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The hunt for wild edibles

An amateur forager breaks down the hows and whys of sourcing ingredients from the great outdoors

Foraging is a means of survival for a few but a lesson in food history for all. Photo: iStock
Foraging is a means of survival for a few but a lesson in food history for all. Photo: iStock

On a cold November morning in 2015, we were walking through terrace farms in the village of Darap, Sikkim. The sun had just broken in, leaving the top of Kanchenjunga shimmering. I was on a food trail, on the look-out for new ingredients that the state had to offer. We spotted a tree with tiny green fruits that our guide told us were wild avocados.

A few days later, I was carrying these lime-sized fruits with me to Slow Food International’s Indigenous Terra Madre event in Shillong—a space to deliberate over indigenous food systems and their challenges. An indigenous Mexican tribal leader I met at the conference was quite puzzled by its appearance and I used my pocket knife to cut through it and give him a closer look. He smelt it, nibbled a little piece and muttered a few words in his own language. It seemed like he had finally understood this wild little fruit’s connection with the avocado, the ancient fruit that originated in his home country millennia ago.

Modern research suggests that humans have inhabited the planet for nearly 350,000 years. But it is only in the last 10,000 years that we stopped being nomadic hunters and settled into communities, grew grains, domesticated animals, fermented our alcohol and so on. Somewhere in us, though, there still exists that impalpable instinct—honed over hundreds of thousands of years—that’s almost an “aha" moment. It’s the feeling that transported the indigenous tribal leader to his land and the same feeling that I get when I forage in the wild and find something unexpected, and edible.

In 2015, while foraging in the Redwood National and State Parks of Northern California, I spotted a plant with a square cross-sectioned stem, bushy pink flowers, and tiny leaves I had never seen. I correctly identified it as a wild varietal of forest mint (Mentha laxiflora), chewing it and allowing the weedy oils of the plant to refresh my palate.

In today’s world, foraging is no longer a means of survival. The purpose for an amateur forager like me, and probably most foragers, is to enjoy what nature has on offer, any time of the year, and learn more about food, food webs and our human history. Invariably, one learns basics about how a forest works, its building blocks, from lichens to lychees. But foraging with locals gives you a lot more perspective.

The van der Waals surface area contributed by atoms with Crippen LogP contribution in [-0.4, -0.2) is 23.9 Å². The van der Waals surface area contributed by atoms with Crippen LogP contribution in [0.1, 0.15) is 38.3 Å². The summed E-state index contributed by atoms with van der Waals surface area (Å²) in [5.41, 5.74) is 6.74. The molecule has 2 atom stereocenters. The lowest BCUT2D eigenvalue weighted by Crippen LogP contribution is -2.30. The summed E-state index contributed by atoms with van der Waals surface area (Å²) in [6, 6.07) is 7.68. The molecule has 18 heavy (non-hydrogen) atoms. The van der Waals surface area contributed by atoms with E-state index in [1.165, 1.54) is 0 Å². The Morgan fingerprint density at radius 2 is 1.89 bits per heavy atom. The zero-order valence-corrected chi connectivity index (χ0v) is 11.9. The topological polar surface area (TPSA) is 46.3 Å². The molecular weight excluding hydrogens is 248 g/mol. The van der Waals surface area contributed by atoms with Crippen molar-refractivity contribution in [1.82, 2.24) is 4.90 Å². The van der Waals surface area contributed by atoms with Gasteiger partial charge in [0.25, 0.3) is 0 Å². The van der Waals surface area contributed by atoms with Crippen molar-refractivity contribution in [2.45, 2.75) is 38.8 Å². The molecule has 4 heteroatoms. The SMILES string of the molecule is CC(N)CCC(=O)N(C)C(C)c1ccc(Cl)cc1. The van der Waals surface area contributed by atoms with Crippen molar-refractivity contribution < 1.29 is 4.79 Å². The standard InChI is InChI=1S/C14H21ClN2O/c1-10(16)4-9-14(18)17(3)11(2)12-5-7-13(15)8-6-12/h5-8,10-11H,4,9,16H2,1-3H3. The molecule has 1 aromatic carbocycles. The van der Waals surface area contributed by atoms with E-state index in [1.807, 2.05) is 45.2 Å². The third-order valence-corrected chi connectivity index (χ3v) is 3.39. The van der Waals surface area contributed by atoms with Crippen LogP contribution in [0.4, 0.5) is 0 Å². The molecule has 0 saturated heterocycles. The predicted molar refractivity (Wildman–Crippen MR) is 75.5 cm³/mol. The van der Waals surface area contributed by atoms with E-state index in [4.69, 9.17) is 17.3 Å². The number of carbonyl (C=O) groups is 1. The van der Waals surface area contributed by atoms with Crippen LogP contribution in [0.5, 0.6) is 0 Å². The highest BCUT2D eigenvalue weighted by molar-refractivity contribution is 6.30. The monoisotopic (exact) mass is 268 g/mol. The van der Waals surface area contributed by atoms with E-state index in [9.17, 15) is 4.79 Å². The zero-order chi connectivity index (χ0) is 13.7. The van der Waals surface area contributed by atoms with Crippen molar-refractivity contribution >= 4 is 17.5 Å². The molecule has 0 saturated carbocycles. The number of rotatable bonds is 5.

While looking for tithe niguro (bitter fiddlehead ferns) in Lingee Payong, Sikkim, my friendly guide Gitanath explained how in 1100 AD, the Himalayan kingdoms of Bhutan and Sikkim fought a fierce battle that lasted 22 years. The Lepchas (Sikkim’s indigenous population) were experts at guerrilla warfare and did a great job holding the mountainous, forested borders. Women had to depend on the forest for food and a lot of knowledge of wild edibles was created and retained. Later that night, I enjoyed some stir-fried, foraged fiddleheads with fresh and soft chhurpi cheese, registering the fact that I had got a peek into the deep and historic connection people feel to the land there.

Wild avocados foraged in Sikkim. Photo: Aditya Raghavan

How to forage right

Perhaps the first advice any forager can give is to spend time focusing on greenery when you walk, whether you’re in a park, or hiking in the country. The second is to know your plants, plant families and their ecosystem.

The most important advice, though, is to take care of your wild resources. It was in Nagaland that I learnt this lesson well. We were in the village of Chizami, looking to harvest lyha (Cerambyx cerdo) wood-borers. These arthropods live inside the trunks of oak trees (so they have a lovely woody flavour). Only the larger insects are chosen, and always after leaving a few. They are favoured in side dishes. The insects are crisped in a warm pan after being boiled in water with dried ginger.

I also learnt that when picking wild edible ferns and other plants, the locals would never uproot, and, as far as possible, keep the plants untouched till they became sizeable and could withstand the loss of a few leaves. These small tips are meant to preserve the life cycle of the uncultivated species.